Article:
Medical procurement can be a complex, multifaceted endeavor with many options and factors to consider. One area to think about is delivery: you need to know where your products will be sent and how they will be setup and installed once they are received at your building.
In order to get the best sense of how your hospital or medical facility should handle this aspect of procurement, consider the results from a recent direct-to-site delivery study conducted by CME (formerly Hospital Associates) that involved an IDN medical clinic with multiple specialties in California.
This study examines the costs of a direct-to-site equipment delivery in the five areas of Warehouse Handling, Storage Fees, Deployment, Assembly and Installation and Trash Disposal. It then compares these costs to what the cost would be if the client had either subcontracted the work or handled it in-house. Based on the study, your facility would be well advised to take into account these tangible cost considerations as well as the added intangible costs of your procurements. These will also allow you to more easily manage the logistics of medical procurement.
Here is a summary and four key takeaways from that study:
1. How Will Your Equipment Be Stored And Received
This concern is especially important for facilities that plan on ordering on a large-scale. According to the study that was published, the average cost of receiving a pallet or carton and staging it for deployment is $6 per unit. The cost of storing a pallet without direct-to-site delivery was estimated to be around $15 per pallet per month. Make sure that you consider the quantity of equipment that you will be buying so that you will know how to account for storage and receiving costs.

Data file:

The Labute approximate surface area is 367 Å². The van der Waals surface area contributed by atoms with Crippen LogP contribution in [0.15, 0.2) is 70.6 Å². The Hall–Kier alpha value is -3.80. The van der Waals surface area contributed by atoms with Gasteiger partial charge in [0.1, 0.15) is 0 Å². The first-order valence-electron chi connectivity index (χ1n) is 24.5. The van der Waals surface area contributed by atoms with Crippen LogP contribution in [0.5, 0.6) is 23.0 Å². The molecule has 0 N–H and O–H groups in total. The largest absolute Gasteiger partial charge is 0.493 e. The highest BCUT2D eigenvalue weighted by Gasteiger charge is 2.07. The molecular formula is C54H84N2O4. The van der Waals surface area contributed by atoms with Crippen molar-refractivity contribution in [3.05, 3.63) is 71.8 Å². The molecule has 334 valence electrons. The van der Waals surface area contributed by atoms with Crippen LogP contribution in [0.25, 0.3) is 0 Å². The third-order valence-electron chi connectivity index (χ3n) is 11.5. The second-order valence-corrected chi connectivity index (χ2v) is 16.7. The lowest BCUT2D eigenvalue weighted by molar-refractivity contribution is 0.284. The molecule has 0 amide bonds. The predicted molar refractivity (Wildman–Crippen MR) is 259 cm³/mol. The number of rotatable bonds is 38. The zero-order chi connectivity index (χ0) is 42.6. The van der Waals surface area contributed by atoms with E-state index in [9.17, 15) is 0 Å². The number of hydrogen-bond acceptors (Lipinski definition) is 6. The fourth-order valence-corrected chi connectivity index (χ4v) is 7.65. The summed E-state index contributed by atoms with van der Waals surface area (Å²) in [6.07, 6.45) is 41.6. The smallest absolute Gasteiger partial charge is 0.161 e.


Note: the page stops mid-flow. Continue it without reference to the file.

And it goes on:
2. Equipment Delivery And Workflow
There is not only the cost of the equipment purchase, storage and delivery to be considered, but also the costs resulting from interruption of workflow and patient care to be considered. This is where the direct-to-site delivery program really shines even though these are represented as intangible costs.
3. Equipment Installation And Setup
Medical equipment often involves a lengthy process where it needs to be brought to a specific location and then configured. The cost of the assembly process was projected at $35 per hour, while the cost of delivering the product was estimated to be $2,280 per delivery. Also, you need to ensure that you have assistance from a well-qualified installation or assembly company that has done a plentiful amount of medical work in the past. If you are not going to be contracting the work out, you must be able to spare the manpower to assemble and configure the equipment.
4. Trash Disposal
You might not think about it at first, but getting rid of trash leftover after your procurement is an important concern. Not only will there be boxes and packing materials left over, you also have to consider the products you will be removing or changing to install new equipment. This particular study estimated the disposal fee at $125 per delivery. Your cost may vary depending on how much trash you need to remove or how many products you are getting rid of.
Medical procurement can cost more than just the price of the items and the shipping charge. There are several other factors to think about and consider when you analyze the costs involved with buying and installing new equipment. Be sure to keep these four elements of medical procurement in mind so that you can keep your costs under control whenever you need to replace your current equipment or add new pieces to your hospital, practice or facility.
CME is a medical distributor focusing on equipment, and the associated logistics, for outfitting new medical facilities, expansions and remodels. In fact, 99% of our business is equipment sales.Leo Reynolds via photopin cc